Is 35mm Film the new Vinyl 12″ ?

Nikon EM circa 1982

So I bought a new camera – the 20- year old Nikon EM. 

I just read the following BBC article about the resurgence of film as a photography genre; a really good article about how a photographer in Baltimore is using film to document local life there.

It reminded me of a personal blog article I did 3 years ago, which I replicate here…it gives my own experiences of going back to the future!

Saturday, 17 September 2011

The other week I bought a new camera – a 20+ year old Nikon EM 35mm film camera with original 50mm 1.8 SE lens and motor drive off Ebay. Why? Well, it was the first ever Nikon I bought and I think I’m starting my mid-life crisis that’s why..(and yes, I should never have part-exed it in the first place in 1986…).

My first experience of a film camera was my mum & dad’s Kodak Brownie; I took a picture of my dog, Bruce, running in the garden; I remember waiting a week for the return of the processed image and being really frustrated and confused that he was blurred in the final print; that’s when my photography journey started, I bought ‘The Puffin Book of Photography’ through the school book club and learned about F-stops, depth of field, shutter and apertures; just fantastic stuff. My first true SLR was the Russian-made Zenith EM with a behemoth 50mm brass screw fit lens; this was a revolutionary camera in that it had TTL metering (the Zenit E had an external light meter above the lens so the EM was a major advance in technology). It was a totally manual camera and I earned (yes earned not learned) the tools of my future trade with this unit. And you could have stopped a bus with it.

So, armed with the ‘new’ Nikon I put a roll of Ilford FP4 B/W film in (for those who are not old enough Google it…), took the kids to the re-opening of Queens Park Crewe and pressed the shutter. My experiences were as follows:

  • You have to think really hard about pressing the shutter as you only have 36 chances.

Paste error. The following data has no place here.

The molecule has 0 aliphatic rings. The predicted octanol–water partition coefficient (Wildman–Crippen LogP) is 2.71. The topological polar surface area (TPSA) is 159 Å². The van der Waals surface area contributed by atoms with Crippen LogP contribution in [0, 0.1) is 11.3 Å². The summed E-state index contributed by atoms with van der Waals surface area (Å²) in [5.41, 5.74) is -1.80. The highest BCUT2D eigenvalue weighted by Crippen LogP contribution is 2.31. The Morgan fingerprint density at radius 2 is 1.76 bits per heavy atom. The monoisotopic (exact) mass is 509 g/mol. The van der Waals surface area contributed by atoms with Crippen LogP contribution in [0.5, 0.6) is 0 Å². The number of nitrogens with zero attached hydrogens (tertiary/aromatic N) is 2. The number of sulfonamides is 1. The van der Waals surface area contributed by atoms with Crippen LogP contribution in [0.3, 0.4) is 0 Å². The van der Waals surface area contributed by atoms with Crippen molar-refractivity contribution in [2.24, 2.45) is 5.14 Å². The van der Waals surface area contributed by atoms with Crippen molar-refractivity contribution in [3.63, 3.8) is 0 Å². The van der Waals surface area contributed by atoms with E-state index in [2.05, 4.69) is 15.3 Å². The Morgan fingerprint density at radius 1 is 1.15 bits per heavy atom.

• You have to wind on the film manually after each exposure with a lever, otherwise if you forget, you miss the next shot. This is why I loved the auto-winder – it was such progress, although if you weren’t careful you ended up having a couple of duplicate exposures as the winder double-kicked. 34 chances, then..
  • You have to manually focus the lens – try that without glasses..

  • You have to wind the film back when done, open the back of the camera, put film in a small box to protect from light.

  • You have to post it off to get developed and wait 2 weeks before you could actually see the final images.

    In my school days I processed a lot of b/w film and produced enprints from the massive pro-enlarger that was in the physics class darkroom (OK it was a cupboard..). A good education on dodging, burning and exposure timings which really helped me in my future digital darkroom. In the 1980s I bought a complete series of the magazine ‘The Photo’ (and still have every copy in a bound series at home). This was the film photographer’s bible; I used to drool over the developing kit printed in this mag and the processing articles were exquisite! I remember getting the mag on a Saturday morning, drooling over the article over the weekend and running straight to the darkroom Monday after school to try the new technique; we all dreamed of being able to process colour C41 negs, but we never got the chance, that really was ‘pro’ stuff. I suppose that’s probably why I chose to put the FP4 in the camera over colour film for my first try.

    The prints that came back from Ilford were really nice; they were packaged in a little presentation box and had a lustre to them that only film-produced prints have. Perhaps it was the age of the camera, there was a little light leakage showing on the prints, which was easily fixed with some tape on the hinge for future shoots, plus the contrast was not to my personal liking. Without a ‘proper’ wet darkroom I resigned myself to scanning each print into the digital darkroom to crop and balance the exposure to see the images on the Mac…(try doing that 36 times..)


I loved it. My friend recently gave me a Practika SLR camera and lens set, I’m going to clean it up and give it a similar try, I think! Ironically the above primary image of the Nikon EM was taken with my iPad 2  – 1.2mp camera – it’s dreadful isn’t it! Shoulda used the Practika methinks!.

Owning a Nikon camera doesn’t make you a photographer – it makes you a Nikon camera owner… ergo, the digital era doesn’t make your photo’s any better – it just speeds up the disappointment if you don’t practice the former 🙂

Here are some of the results with the Nikon EM..

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